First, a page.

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April 2015

Program Science—A Framework for Improving Global Maternal, Newborn, and Child Health

Author Affiliations
  • 1Departments of Pediatrics and Child Health, Medical Microbiology, Community Health Sciences, and Centre for Global Public Health, College of Medicine, Faculty of Health Sciences, University of Manitoba, Winnipeg, Manitoba, Canada
  • 2Departments of Medical Microbiology, Community Health Sciences, Obstetrics, Gynecology and Reproductive Sciences, and Centre for Global Public Health, College of Medicine, Faculty of Health Sciences, University of Manitoba, Winnipeg, Manitoba, Canada
  • 3Departments of Community Health Sciences and Centre for Global Public Health, College of Medicine, Faculty of Health Sciences, University of Manitoba, Winnipeg, Manitoba, Canada
JAMA Pediatr. 2015;169(4):305-306. doi:10.1001/jamapediatrics.2015.9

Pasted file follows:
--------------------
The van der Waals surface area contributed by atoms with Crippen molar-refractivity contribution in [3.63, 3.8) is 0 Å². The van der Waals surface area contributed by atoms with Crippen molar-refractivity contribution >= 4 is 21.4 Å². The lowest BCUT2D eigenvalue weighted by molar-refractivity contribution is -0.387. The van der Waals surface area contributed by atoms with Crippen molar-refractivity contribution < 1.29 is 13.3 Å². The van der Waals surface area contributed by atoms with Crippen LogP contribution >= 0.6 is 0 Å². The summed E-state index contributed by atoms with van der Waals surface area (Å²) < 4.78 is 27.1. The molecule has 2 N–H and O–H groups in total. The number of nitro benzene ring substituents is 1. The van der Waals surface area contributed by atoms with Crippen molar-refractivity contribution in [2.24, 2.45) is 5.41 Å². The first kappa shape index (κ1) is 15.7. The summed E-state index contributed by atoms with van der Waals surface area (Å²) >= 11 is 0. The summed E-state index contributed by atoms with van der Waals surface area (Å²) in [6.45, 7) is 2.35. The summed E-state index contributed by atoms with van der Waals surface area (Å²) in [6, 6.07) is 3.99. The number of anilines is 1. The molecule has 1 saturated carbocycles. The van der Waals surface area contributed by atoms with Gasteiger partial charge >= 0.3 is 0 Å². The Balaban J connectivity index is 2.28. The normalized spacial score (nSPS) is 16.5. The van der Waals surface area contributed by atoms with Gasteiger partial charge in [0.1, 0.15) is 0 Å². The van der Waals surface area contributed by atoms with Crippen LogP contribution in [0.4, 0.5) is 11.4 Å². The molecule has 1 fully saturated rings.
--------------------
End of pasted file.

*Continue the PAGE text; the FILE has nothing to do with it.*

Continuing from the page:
In 2000, leaders from 189 countries set forth Millennium Development Goals, 2 of which focused on significant reductions in child mortality and maternal mortality by 2015. Despite substantial progress toward these goals, many countries are lagging, with increasing disparity among countries with differing resources. There is a strong consensus that much of this mortality could be prevented through the effective implementation of known evidence-based interventions.13 In particular, there is evidence that the greatest effect on mortality occurs when efforts are initially focused on the most vulnerable individuals.4 Therefore, the main challenges in reducing mortality relate to how best to improve the availability, quality, and use of these critical interventions, especially for those who most need them. Meeting this challenge will require a better understanding of the distribution and configuration of health services, factors that are associated with enhancing and maintaining the quality of services, and the factors that promote and prevent use of these services along the continuum of care.5 In this regard, academic institutions can and should contribute much more effectively to generate and translate scientific knowledge that will result in better programs to improve maternal, newborn, and child health (MNCH). To fulfill this important academic mission, “science must leave the ivory tower and enter the agora,” as Gibbons urged 17 years ago.6

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